The longer that the Trump administration delays in implementing a comprehensive strategy of cyber-defense and cyber-counter attack, the more questions will be raised about the President’s motives. An increasing number of people are likely to conclude that Trump may actually want the Kremlin to interfere in the November elections to help Republican candidates and pre-empt potential impeachment by a Democratic Congress.


Janusz Bugajski, March 2018

The sacking of US Secretary of State Rex Tillerson has raised questions not only about American foreign policy but more importantly about who actually decides that policy and how it is applied. Although US Presidents traditionally determine the direction of policy, it is their interpretation and implementation that remains crucial.

Donald Trump’s Cabinet is in constant turmoil, as the President often makes statements impulsively and without consulting other officials. Sometimes, major policy disagreements can result in a sacking, while on other occasions Trump feels he needs to replace an individual who has appeared disloyal.

Tillerson frequently clashed with Trump and at one point was quoted by the media as calling him “a moron” when concluding that the President had no grasp of foreign affairs. During recent weeks, Trump undermined Tillerson by raging against the nuclear agreement with Iran, imposing tariffs on metal imports that impacts directly on foreign policy, and announcing a meeting with North Korean dictator Kim Jong Un without consulting his Cabinet.

Trump’s ouster of Tillerson may be the first move in a wider government shakeup. For instance, Attorney General Jeff Sessions, may be sacrificed, as Trump has not forgiven him for recusing himself from the Russia investigation and exposing the President to charges of collaborating with the Kremlin. Interior Secretary Ryan Zinke may also be replaced after questioning by the Senate over his lavish spending on office renovations and private flights that are embarrassing to Trump. Veterans Affairs Secretary David Shulkin may also be sacked following release of a report on his ethics violations.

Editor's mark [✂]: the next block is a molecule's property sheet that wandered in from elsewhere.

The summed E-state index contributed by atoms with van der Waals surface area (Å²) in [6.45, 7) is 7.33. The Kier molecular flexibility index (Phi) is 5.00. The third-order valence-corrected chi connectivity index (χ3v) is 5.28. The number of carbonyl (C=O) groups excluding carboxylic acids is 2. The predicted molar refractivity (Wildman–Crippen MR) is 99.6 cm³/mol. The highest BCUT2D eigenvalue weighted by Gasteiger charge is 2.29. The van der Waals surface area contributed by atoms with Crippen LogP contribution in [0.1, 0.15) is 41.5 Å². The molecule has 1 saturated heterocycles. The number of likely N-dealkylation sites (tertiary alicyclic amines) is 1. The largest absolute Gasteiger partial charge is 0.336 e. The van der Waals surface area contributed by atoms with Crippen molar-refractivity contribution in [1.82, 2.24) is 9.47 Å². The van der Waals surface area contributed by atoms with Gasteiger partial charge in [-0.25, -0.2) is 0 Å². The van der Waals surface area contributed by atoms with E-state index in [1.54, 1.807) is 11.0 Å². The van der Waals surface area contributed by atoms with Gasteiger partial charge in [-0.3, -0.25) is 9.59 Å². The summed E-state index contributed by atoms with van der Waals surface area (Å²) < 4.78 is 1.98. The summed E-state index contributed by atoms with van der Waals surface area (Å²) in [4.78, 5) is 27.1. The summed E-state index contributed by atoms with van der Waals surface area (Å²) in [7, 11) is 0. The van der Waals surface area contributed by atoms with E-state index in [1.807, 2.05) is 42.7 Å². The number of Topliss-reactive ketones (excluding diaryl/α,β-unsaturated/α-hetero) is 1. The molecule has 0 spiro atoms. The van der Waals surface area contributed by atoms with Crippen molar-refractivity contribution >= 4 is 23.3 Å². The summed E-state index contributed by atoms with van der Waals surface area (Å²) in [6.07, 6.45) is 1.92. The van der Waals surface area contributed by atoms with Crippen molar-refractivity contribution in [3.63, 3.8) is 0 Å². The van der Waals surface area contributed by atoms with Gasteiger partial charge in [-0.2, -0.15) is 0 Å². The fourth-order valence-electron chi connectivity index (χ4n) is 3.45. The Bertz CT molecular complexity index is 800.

Despite these turnovers, Trump’s national security team remains committed to NATO as the foundation of trans-Atlantic security regardless of Trump’s tweets. The new Secretary of State Mike Pompeo, the former CIA Director, is known as a policy “hawk” which traditionally means a strong supporter of the US military, the NATO alliance, and America’s global role. Under Pompeo there are unlikely to be any major shifts in US policy toward Europe, although there may be some changes of emphasis and intensity in the Middle East and North Korea.

A more worrying prospect for foreign policy is the potential ouster of National Security Adviser H.R. McMaster, who has reportedly never clicked with Trump. Observers will be closely watching his replacement – whether by another strong Atlanticist or a populist-nationalist in the mold of Trump’s former advisor Steve Bannon.

The most important and powerful cabinet level official who retains Trump’s trust despite policy disagreements is Defense Secretary James Mattis. His military achievements simply cannot be dismissed by Trump even when he may support a contrary position. It will be instructive to see whether Pompeo sides with Mattis if there are any rifts between the White House and the Pentagon.

Tillerson came under immense criticism from Democrats and some traditional Republicans for alienating many career diplomats and scaling back the State Department. Paradoxically, Pompeo may need to build up the Department again if he is to pursue a more aggressive diplomatic policy, and this could potentially put him at odds with Trump who does not fully understand the need for the US foreign service. It remains to be seen whether Pompeo will be able to neutralize Trump’s often unpredictable decision-making.

While Tillerson left many State Department positions empty, reduced staffing at US embassies abroad, and confined decision-making to a small group of advisers, Pompeo is more expansive. As CIA Director he sent more agents into the field while eliminating bureaucratic red tape and decentralizing some of the Agency’s decision-making to lower levels.